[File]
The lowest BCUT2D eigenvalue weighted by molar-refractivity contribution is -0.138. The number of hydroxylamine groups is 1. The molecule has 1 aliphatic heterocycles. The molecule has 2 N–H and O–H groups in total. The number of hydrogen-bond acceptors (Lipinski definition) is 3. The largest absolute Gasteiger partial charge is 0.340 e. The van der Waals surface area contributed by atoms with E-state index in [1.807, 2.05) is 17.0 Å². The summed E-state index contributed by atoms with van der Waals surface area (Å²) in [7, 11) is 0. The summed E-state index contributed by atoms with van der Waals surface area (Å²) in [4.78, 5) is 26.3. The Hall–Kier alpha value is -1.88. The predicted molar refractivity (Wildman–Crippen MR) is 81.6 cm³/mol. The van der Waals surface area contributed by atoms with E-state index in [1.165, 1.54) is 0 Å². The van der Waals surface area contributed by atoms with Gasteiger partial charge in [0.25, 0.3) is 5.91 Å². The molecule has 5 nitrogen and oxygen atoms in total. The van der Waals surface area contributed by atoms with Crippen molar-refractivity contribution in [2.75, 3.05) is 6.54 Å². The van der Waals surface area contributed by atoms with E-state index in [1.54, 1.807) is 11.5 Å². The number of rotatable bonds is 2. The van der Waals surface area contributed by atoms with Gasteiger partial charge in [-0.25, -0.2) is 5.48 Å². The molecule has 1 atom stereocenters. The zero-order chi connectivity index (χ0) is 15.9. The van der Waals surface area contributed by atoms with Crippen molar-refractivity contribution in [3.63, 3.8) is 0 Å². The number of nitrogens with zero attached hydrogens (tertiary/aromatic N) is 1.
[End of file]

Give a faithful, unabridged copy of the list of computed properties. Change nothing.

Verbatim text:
The lowest BCUT2D eigenvalue weighted by molar-refractivity contribution is -0.138. The number of hydroxylamine groups is 1. The molecule has 1 aliphatic heterocycles. The molecule has 2 N–H and O–H groups in total. The number of hydrogen-bond acceptors (Lipinski definition) is 3. The largest absolute Gasteiger partial charge is 0.340 e. The van der Waals surface area contributed by atoms with E-state index in [1.807, 2.05) is 17.0 Å². The summed E-state index contributed by atoms with van der Waals surface area (Å²) in [7, 11) is 0. The summed E-state index contributed by atoms with van der Waals surface area (Å²) in [4.78, 5) is 26.3. The Hall–Kier alpha value is -1.88. The predicted molar refractivity (Wildman–Crippen MR) is 81.6 cm³/mol. The van der Waals surface area contributed by atoms with E-state index in [1.165, 1.54) is 0 Å². The van der Waals surface area contributed by atoms with Gasteiger partial charge in [0.25, 0.3) is 5.91 Å². The molecule has 5 nitrogen and oxygen atoms in total. The van der Waals surface area contributed by atoms with Crippen molar-refractivity contribution in [2.75, 3.05) is 6.54 Å². The van der Waals surface area contributed by atoms with E-state index in [1.54, 1.807) is 11.5 Å². The number of rotatable bonds is 2. The van der Waals surface area contributed by atoms with Gasteiger partial charge in [-0.25, -0.2) is 5.48 Å². The molecule has 1 atom stereocenters. The zero-order chi connectivity index (χ0) is 15.9. The van der Waals surface area contributed by atoms with Crippen molar-refractivity contribution in [3.63, 3.8) is 0 Å². The number of nitrogens with zero attached hydrogens (tertiary/aromatic N) is 1.